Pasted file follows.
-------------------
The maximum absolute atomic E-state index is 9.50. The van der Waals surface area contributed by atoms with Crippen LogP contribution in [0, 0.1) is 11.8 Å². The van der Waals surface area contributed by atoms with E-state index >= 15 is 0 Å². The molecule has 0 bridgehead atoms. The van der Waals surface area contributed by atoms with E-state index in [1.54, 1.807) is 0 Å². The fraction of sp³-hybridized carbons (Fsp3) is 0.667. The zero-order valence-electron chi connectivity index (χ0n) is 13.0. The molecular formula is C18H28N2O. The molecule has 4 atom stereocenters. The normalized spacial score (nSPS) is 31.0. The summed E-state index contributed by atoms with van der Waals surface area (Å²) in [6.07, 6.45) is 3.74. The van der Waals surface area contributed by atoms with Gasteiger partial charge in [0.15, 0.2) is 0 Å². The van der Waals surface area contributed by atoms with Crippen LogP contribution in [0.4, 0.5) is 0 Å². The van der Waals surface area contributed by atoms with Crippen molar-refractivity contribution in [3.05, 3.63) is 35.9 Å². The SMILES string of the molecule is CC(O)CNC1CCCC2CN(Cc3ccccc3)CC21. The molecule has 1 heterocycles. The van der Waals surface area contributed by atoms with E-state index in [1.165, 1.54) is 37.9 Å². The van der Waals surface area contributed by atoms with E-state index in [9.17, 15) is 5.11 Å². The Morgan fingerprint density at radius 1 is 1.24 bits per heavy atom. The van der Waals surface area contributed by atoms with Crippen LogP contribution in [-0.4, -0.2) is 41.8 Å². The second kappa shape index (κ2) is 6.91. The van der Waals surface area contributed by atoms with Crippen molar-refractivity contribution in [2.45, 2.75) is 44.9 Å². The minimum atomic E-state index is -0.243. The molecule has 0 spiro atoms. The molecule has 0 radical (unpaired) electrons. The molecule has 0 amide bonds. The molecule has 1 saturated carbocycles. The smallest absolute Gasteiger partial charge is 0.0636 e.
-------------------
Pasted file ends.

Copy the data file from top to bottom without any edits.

The maximum absolute atomic E-state index is 9.50. The van der Waals surface area contributed by atoms with Crippen LogP contribution in [0, 0.1) is 11.8 Å². The van der Waals surface area contributed by atoms with E-state index >= 15 is 0 Å². The molecule has 0 bridgehead atoms. The van der Waals surface area contributed by atoms with E-state index in [1.54, 1.807) is 0 Å². The fraction of sp³-hybridized carbons (Fsp3) is 0.667. The zero-order valence-electron chi connectivity index (χ0n) is 13.0. The molecular formula is C18H28N2O. The molecule has 4 atom stereocenters. The normalized spacial score (nSPS) is 31.0. The summed E-state index contributed by atoms with van der Waals surface area (Å²) in [6.07, 6.45) is 3.74. The van der Waals surface area contributed by atoms with Gasteiger partial charge in [0.15, 0.2) is 0 Å². The van der Waals surface area contributed by atoms with Crippen LogP contribution in [0.4, 0.5) is 0 Å². The van der Waals surface area contributed by atoms with Crippen molar-refractivity contribution in [3.05, 3.63) is 35.9 Å². The SMILES string of the molecule is CC(O)CNC1CCCC2CN(Cc3ccccc3)CC21. The molecule has 1 heterocycles. The van der Waals surface area contributed by atoms with E-state index in [1.165, 1.54) is 37.9 Å². The van der Waals surface area contributed by atoms with E-state index in [9.17, 15) is 5.11 Å². The Morgan fingerprint density at radius 1 is 1.24 bits per heavy atom. The van der Waals surface area contributed by atoms with Crippen LogP contribution in [-0.4, -0.2) is 41.8 Å². The second kappa shape index (κ2) is 6.91. The van der Waals surface area contributed by atoms with Crippen molar-refractivity contribution in [2.45, 2.75) is 44.9 Å². The minimum atomic E-state index is -0.243. The molecule has 0 spiro atoms. The molecule has 0 radical (unpaired) electrons. The molecule has 0 amide bonds. The molecule has 1 saturated carbocycles. The smallest absolute Gasteiger partial charge is 0.0636 e.